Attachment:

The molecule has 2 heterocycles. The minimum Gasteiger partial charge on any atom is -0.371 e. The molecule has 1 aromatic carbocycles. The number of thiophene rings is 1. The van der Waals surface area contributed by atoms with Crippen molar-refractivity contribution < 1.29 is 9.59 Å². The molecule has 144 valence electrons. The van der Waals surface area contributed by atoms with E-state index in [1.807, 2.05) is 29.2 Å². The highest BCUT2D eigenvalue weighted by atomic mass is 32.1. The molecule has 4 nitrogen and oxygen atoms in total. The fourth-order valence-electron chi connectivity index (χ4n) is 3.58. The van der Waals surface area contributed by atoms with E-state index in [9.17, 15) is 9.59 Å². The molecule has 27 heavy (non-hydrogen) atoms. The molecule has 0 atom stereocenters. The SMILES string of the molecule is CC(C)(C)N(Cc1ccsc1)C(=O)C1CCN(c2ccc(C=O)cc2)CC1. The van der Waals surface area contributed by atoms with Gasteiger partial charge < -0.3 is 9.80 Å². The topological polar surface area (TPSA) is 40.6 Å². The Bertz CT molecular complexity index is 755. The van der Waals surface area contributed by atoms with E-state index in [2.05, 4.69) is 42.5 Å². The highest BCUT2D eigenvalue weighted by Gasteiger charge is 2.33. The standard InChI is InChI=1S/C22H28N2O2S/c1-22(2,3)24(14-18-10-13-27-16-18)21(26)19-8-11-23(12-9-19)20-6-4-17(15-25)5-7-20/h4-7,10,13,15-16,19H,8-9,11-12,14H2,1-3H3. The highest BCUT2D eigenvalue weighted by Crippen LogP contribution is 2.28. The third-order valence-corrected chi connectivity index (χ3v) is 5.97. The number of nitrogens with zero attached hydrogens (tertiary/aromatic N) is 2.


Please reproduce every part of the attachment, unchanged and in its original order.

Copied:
The molecule has 2 heterocycles. The minimum Gasteiger partial charge on any atom is -0.371 e. The molecule has 1 aromatic carbocycles. The number of thiophene rings is 1. The van der Waals surface area contributed by atoms with Crippen molar-refractivity contribution < 1.29 is 9.59 Å². The molecule has 144 valence electrons. The van der Waals surface area contributed by atoms with E-state index in [1.807, 2.05) is 29.2 Å². The highest BCUT2D eigenvalue weighted by atomic mass is 32.1. The molecule has 4 nitrogen and oxygen atoms in total. The fourth-order valence-electron chi connectivity index (χ4n) is 3.58. The van der Waals surface area contributed by atoms with E-state index in [9.17, 15) is 9.59 Å². The molecule has 27 heavy (non-hydrogen) atoms. The molecule has 0 atom stereocenters. The SMILES string of the molecule is CC(C)(C)N(Cc1ccsc1)C(=O)C1CCN(c2ccc(C=O)cc2)CC1. The van der Waals surface area contributed by atoms with Gasteiger partial charge < -0.3 is 9.80 Å². The topological polar surface area (TPSA) is 40.6 Å². The Bertz CT molecular complexity index is 755. The van der Waals surface area contributed by atoms with E-state index in [2.05, 4.69) is 42.5 Å². The highest BCUT2D eigenvalue weighted by Gasteiger charge is 2.33. The standard InChI is InChI=1S/C22H28N2O2S/c1-22(2,3)24(14-18-10-13-27-16-18)21(26)19-8-11-23(12-9-19)20-6-4-17(15-25)5-7-20/h4-7,10,13,15-16,19H,8-9,11-12,14H2,1-3H3. The highest BCUT2D eigenvalue weighted by Crippen LogP contribution is 2.28. The third-order valence-corrected chi connectivity index (χ3v) is 5.97. The number of nitrogens with zero attached hydrogens (tertiary/aromatic N) is 2.